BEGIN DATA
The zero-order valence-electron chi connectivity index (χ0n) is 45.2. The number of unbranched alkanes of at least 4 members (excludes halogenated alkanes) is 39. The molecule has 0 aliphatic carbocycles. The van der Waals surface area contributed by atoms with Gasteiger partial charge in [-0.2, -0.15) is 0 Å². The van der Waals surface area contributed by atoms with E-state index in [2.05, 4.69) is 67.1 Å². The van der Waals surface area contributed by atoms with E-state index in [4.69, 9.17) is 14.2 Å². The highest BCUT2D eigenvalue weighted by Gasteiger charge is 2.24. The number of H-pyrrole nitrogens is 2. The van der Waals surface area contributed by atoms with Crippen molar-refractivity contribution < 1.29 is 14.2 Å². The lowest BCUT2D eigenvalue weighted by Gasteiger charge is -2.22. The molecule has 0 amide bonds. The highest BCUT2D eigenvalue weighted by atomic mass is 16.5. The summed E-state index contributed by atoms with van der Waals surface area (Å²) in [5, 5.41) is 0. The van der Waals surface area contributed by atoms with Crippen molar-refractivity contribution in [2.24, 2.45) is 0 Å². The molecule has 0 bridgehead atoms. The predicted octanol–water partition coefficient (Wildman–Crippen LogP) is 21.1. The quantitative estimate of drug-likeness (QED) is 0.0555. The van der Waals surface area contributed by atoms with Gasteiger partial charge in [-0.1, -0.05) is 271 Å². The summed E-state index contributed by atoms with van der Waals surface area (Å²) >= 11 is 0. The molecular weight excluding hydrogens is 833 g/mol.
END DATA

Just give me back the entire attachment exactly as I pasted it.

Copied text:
The zero-order valence-electron chi connectivity index (χ0n) is 45.2. The number of unbranched alkanes of at least 4 members (excludes halogenated alkanes) is 39. The molecule has 0 aliphatic carbocycles. The van der Waals surface area contributed by atoms with Gasteiger partial charge in [-0.2, -0.15) is 0 Å². The van der Waals surface area contributed by atoms with E-state index in [2.05, 4.69) is 67.1 Å². The van der Waals surface area contributed by atoms with E-state index in [4.69, 9.17) is 14.2 Å². The highest BCUT2D eigenvalue weighted by Gasteiger charge is 2.24. The number of H-pyrrole nitrogens is 2. The van der Waals surface area contributed by atoms with Crippen molar-refractivity contribution < 1.29 is 14.2 Å². The lowest BCUT2D eigenvalue weighted by Gasteiger charge is -2.22. The molecule has 0 amide bonds. The highest BCUT2D eigenvalue weighted by atomic mass is 16.5. The summed E-state index contributed by atoms with van der Waals surface area (Å²) in [5, 5.41) is 0. The van der Waals surface area contributed by atoms with Crippen molar-refractivity contribution in [2.24, 2.45) is 0 Å². The molecule has 0 bridgehead atoms. The predicted octanol–water partition coefficient (Wildman–Crippen LogP) is 21.1. The quantitative estimate of drug-likeness (QED) is 0.0555. The van der Waals surface area contributed by atoms with Gasteiger partial charge in [-0.1, -0.05) is 271 Å². The summed E-state index contributed by atoms with van der Waals surface area (Å²) >= 11 is 0. The molecular weight excluding hydrogens is 833 g/mol.